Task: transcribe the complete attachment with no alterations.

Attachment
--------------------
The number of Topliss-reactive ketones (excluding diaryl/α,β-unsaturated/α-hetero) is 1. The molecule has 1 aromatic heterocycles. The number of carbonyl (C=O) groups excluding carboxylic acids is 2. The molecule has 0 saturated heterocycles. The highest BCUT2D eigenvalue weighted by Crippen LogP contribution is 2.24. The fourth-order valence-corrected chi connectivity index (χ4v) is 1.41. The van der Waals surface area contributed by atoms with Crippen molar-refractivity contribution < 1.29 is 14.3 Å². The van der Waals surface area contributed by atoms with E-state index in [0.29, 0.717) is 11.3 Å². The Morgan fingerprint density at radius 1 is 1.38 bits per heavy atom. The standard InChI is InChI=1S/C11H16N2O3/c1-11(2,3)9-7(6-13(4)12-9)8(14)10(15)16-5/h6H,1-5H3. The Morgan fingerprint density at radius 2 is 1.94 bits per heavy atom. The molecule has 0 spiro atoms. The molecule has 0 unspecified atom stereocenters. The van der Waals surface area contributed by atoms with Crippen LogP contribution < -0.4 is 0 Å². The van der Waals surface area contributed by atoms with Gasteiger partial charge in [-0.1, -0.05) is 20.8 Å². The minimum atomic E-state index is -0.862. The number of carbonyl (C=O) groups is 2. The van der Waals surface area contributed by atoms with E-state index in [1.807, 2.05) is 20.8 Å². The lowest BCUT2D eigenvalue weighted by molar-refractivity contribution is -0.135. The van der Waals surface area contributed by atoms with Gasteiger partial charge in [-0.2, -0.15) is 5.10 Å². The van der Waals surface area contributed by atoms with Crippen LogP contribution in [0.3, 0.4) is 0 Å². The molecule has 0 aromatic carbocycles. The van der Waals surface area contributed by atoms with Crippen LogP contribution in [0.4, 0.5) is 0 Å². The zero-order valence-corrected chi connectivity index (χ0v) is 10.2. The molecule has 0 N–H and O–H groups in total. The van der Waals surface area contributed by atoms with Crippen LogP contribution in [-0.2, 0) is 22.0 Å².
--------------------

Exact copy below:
The number of Topliss-reactive ketones (excluding diaryl/α,β-unsaturated/α-hetero) is 1. The molecule has 1 aromatic heterocycles. The number of carbonyl (C=O) groups excluding carboxylic acids is 2. The molecule has 0 saturated heterocycles. The highest BCUT2D eigenvalue weighted by Crippen LogP contribution is 2.24. The fourth-order valence-corrected chi connectivity index (χ4v) is 1.41. The van der Waals surface area contributed by atoms with Crippen molar-refractivity contribution < 1.29 is 14.3 Å². The van der Waals surface area contributed by atoms with E-state index in [0.29, 0.717) is 11.3 Å². The Morgan fingerprint density at radius 1 is 1.38 bits per heavy atom. The standard InChI is InChI=1S/C11H16N2O3/c1-11(2,3)9-7(6-13(4)12-9)8(14)10(15)16-5/h6H,1-5H3. The Morgan fingerprint density at radius 2 is 1.94 bits per heavy atom. The molecule has 0 spiro atoms. The molecule has 0 unspecified atom stereocenters. The van der Waals surface area contributed by atoms with Crippen LogP contribution < -0.4 is 0 Å². The van der Waals surface area contributed by atoms with Gasteiger partial charge in [-0.1, -0.05) is 20.8 Å². The minimum atomic E-state index is -0.862. The number of carbonyl (C=O) groups is 2. The van der Waals surface area contributed by atoms with E-state index in [1.807, 2.05) is 20.8 Å². The lowest BCUT2D eigenvalue weighted by molar-refractivity contribution is -0.135. The van der Waals surface area contributed by atoms with Gasteiger partial charge in [-0.2, -0.15) is 5.10 Å². The van der Waals surface area contributed by atoms with Crippen LogP contribution in [0.3, 0.4) is 0 Å². The molecule has 0 aromatic carbocycles. The van der Waals surface area contributed by atoms with Crippen LogP contribution in [0.4, 0.5) is 0 Å². The zero-order valence-corrected chi connectivity index (χ0v) is 10.2. The molecule has 0 N–H and O–H groups in total. The van der Waals surface area contributed by atoms with Crippen LogP contribution in [-0.2, 0) is 22.0 Å².